That reminds me of something a religious zealot would say. If you're content figuring that you don't have a clue, fine, but we can't all be so pragmatic. It's not like we're having a good debate on weighty matters, anyway. I have to disagree about knowing nothing in particular about the universe... it's big... physical evidence and reasoned logic has helped us understand a lot about our solar system and our little blue planet, a small part of the universe though it may be.

  7. #157
    spurious conceit MK27's Avatar
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    This should settle it:

    Weddell Seals Sounds

    I cannot stop listening to this and I am now worried that I like cold water.

    If you back up into the link, there are a few more clips with photographs. They are deceptively normal looking, for seals.
    Last edited by MK27; 04-11-2009 at 06:58 PM.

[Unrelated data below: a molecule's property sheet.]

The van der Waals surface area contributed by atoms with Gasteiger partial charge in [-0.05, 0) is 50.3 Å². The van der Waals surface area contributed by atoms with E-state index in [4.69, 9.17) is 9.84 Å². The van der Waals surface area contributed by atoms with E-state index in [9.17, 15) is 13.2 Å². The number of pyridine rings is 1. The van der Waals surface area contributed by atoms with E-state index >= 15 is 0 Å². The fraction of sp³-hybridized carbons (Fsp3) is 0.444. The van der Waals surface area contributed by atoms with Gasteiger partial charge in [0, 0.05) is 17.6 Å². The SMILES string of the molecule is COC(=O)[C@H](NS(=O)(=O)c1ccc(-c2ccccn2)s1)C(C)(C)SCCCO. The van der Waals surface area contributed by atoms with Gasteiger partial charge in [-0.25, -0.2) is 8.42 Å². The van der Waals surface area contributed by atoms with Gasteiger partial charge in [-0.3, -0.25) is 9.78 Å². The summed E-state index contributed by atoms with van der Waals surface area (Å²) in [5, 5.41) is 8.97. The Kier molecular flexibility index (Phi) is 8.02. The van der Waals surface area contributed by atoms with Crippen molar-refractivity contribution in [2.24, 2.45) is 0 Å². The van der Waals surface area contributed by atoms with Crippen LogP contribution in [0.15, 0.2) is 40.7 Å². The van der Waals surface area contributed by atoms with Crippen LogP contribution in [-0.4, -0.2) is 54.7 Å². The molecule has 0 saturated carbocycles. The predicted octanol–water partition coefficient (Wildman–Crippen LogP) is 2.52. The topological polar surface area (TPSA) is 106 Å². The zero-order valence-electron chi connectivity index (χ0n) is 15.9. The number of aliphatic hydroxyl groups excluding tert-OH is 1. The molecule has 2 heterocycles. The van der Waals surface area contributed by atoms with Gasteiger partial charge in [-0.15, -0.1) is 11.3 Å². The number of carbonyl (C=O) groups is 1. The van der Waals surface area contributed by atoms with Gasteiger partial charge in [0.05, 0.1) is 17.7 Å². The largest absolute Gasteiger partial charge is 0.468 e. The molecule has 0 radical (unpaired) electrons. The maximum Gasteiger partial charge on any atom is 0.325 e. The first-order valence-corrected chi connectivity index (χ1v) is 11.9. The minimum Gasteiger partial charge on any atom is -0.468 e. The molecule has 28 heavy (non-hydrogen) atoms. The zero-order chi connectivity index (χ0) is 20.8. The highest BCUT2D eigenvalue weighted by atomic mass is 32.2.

C programming resources:
    GNU C Function and Macro Index -- glibc reference manual
    The C Book -- nice online learner guide
    Current ISO draft standard
    CCAN -- new CPAN like open source library repository
    3 (different) GNU debugger tutorials: #1 -- #2 -- #3
    cpwiki -- our wiki on sourceforge

  8. #158
    Ethernal Noob
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    I haven't seen them, but that doesn't mean I am in disbelief of their existence. Same goes for most things in life.
    Here to Deceive, Inveigle, Obfuscate Since 1945

  9. #159

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    I have a time machine on my wrist.
    I'm not immature, I'm refined in the opposite direction.

  10. #160
    In my head happyclown's Avatar